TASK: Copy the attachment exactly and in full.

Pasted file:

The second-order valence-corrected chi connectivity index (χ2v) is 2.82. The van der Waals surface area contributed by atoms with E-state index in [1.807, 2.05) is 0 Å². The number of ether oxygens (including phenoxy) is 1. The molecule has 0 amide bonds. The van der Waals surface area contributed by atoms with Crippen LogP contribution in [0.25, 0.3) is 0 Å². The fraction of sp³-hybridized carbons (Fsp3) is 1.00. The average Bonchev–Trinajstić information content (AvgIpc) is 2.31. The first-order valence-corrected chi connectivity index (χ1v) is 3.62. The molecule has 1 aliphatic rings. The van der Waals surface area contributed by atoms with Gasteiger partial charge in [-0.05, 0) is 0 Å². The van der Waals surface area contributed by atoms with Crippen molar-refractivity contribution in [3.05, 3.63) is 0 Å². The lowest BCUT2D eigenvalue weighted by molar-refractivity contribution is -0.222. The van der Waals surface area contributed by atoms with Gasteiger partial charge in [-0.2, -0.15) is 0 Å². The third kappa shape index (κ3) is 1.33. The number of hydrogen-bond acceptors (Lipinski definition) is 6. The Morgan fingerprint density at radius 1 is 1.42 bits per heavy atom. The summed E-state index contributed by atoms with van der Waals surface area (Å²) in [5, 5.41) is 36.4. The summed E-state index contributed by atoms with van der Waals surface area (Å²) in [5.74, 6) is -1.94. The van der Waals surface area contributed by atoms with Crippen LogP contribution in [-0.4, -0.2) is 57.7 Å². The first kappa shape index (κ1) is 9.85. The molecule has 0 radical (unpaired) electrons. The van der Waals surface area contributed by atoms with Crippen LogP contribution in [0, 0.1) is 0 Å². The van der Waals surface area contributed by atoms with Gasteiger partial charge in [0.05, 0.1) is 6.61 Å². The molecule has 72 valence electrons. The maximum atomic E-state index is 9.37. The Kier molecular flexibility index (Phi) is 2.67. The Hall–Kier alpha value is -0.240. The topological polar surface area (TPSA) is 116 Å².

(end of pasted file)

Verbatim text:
The second-order valence-corrected chi connectivity index (χ2v) is 2.82. The van der Waals surface area contributed by atoms with E-state index in [1.807, 2.05) is 0 Å². The number of ether oxygens (including phenoxy) is 1. The molecule has 0 amide bonds. The van der Waals surface area contributed by atoms with Crippen LogP contribution in [0.25, 0.3) is 0 Å². The fraction of sp³-hybridized carbons (Fsp3) is 1.00. The average Bonchev–Trinajstić information content (AvgIpc) is 2.31. The first-order valence-corrected chi connectivity index (χ1v) is 3.62. The molecule has 1 aliphatic rings. The van der Waals surface area contributed by atoms with Gasteiger partial charge in [-0.05, 0) is 0 Å². The van der Waals surface area contributed by atoms with Crippen molar-refractivity contribution in [3.05, 3.63) is 0 Å². The lowest BCUT2D eigenvalue weighted by molar-refractivity contribution is -0.222. The van der Waals surface area contributed by atoms with Gasteiger partial charge in [-0.2, -0.15) is 0 Å². The third kappa shape index (κ3) is 1.33. The number of hydrogen-bond acceptors (Lipinski definition) is 6. The Morgan fingerprint density at radius 1 is 1.42 bits per heavy atom. The summed E-state index contributed by atoms with van der Waals surface area (Å²) in [5, 5.41) is 36.4. The summed E-state index contributed by atoms with van der Waals surface area (Å²) in [5.74, 6) is -1.94. The van der Waals surface area contributed by atoms with Crippen LogP contribution in [-0.4, -0.2) is 57.7 Å². The first kappa shape index (κ1) is 9.85. The molecule has 0 radical (unpaired) electrons. The van der Waals surface area contributed by atoms with Crippen LogP contribution in [0, 0.1) is 0 Å². The van der Waals surface area contributed by atoms with Gasteiger partial charge in [0.05, 0.1) is 6.61 Å². The molecule has 72 valence electrons. The maximum atomic E-state index is 9.37. The Kier molecular flexibility index (Phi) is 2.67. The Hall–Kier alpha value is -0.240. The topological polar surface area (TPSA) is 116 Å².